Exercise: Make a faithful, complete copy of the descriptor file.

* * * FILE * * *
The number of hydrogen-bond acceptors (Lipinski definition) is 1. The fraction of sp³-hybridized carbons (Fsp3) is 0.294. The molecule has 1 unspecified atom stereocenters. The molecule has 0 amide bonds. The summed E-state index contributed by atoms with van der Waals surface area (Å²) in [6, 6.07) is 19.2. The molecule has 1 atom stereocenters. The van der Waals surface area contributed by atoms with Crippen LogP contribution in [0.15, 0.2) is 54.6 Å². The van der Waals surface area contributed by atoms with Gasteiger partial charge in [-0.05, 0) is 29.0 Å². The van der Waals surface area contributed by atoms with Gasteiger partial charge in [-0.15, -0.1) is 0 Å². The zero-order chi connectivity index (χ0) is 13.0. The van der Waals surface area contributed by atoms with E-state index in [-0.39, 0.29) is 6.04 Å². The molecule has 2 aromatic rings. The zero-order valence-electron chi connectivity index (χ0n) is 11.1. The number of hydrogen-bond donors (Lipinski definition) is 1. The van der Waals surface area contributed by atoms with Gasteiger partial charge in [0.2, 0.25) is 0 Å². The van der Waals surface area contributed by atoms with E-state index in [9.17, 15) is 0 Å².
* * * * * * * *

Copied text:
The number of hydrogen-bond acceptors (Lipinski definition) is 1. The fraction of sp³-hybridized carbons (Fsp3) is 0.294. The molecule has 1 unspecified atom stereocenters. The molecule has 0 amide bonds. The summed E-state index contributed by atoms with van der Waals surface area (Å²) in [6, 6.07) is 19.2. The molecule has 1 atom stereocenters. The van der Waals surface area contributed by atoms with Crippen LogP contribution in [0.15, 0.2) is 54.6 Å². The van der Waals surface area contributed by atoms with Gasteiger partial charge in [-0.05, 0) is 29.0 Å². The van der Waals surface area contributed by atoms with Gasteiger partial charge in [-0.15, -0.1) is 0 Å². The zero-order chi connectivity index (χ0) is 13.0. The van der Waals surface area contributed by atoms with E-state index in [-0.39, 0.29) is 6.04 Å². The molecule has 2 aromatic rings. The zero-order valence-electron chi connectivity index (χ0n) is 11.1. The number of hydrogen-bond donors (Lipinski definition) is 1. The van der Waals surface area contributed by atoms with Gasteiger partial charge in [0.2, 0.25) is 0 Å². The van der Waals surface area contributed by atoms with E-state index in [9.17, 15) is 0 Å².